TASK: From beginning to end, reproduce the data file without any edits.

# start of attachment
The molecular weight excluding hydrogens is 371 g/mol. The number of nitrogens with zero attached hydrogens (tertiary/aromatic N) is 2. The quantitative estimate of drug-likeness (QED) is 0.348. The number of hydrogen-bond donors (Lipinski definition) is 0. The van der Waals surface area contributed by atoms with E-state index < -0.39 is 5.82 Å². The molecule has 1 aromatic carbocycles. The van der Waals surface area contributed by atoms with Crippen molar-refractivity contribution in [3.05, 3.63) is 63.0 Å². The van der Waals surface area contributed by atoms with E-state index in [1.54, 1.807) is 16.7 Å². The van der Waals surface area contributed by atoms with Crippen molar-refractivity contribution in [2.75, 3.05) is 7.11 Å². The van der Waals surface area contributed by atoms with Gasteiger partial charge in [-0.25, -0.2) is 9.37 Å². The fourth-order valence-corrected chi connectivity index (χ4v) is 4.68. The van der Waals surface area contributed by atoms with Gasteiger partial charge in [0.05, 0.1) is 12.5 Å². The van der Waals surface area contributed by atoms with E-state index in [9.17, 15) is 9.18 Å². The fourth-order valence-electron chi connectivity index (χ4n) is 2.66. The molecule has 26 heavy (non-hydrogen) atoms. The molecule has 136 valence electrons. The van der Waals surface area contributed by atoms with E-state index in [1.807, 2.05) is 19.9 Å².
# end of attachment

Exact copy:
The molecular weight excluding hydrogens is 371 g/mol. The number of nitrogens with zero attached hydrogens (tertiary/aromatic N) is 2. The quantitative estimate of drug-likeness (QED) is 0.348. The number of hydrogen-bond donors (Lipinski definition) is 0. The van der Waals surface area contributed by atoms with E-state index < -0.39 is 5.82 Å². The molecule has 1 aromatic carbocycles. The van der Waals surface area contributed by atoms with Crippen molar-refractivity contribution in [3.05, 3.63) is 63.0 Å². The van der Waals surface area contributed by atoms with E-state index in [1.54, 1.807) is 16.7 Å². The van der Waals surface area contributed by atoms with Crippen molar-refractivity contribution in [2.75, 3.05) is 7.11 Å². The van der Waals surface area contributed by atoms with Gasteiger partial charge in [-0.25, -0.2) is 9.37 Å². The fourth-order valence-corrected chi connectivity index (χ4v) is 4.68. The van der Waals surface area contributed by atoms with Gasteiger partial charge in [0.05, 0.1) is 12.5 Å². The van der Waals surface area contributed by atoms with E-state index in [9.17, 15) is 9.18 Å². The fourth-order valence-electron chi connectivity index (χ4n) is 2.66. The molecule has 26 heavy (non-hydrogen) atoms. The molecule has 136 valence electrons. The van der Waals surface area contributed by atoms with E-state index in [1.807, 2.05) is 19.9 Å².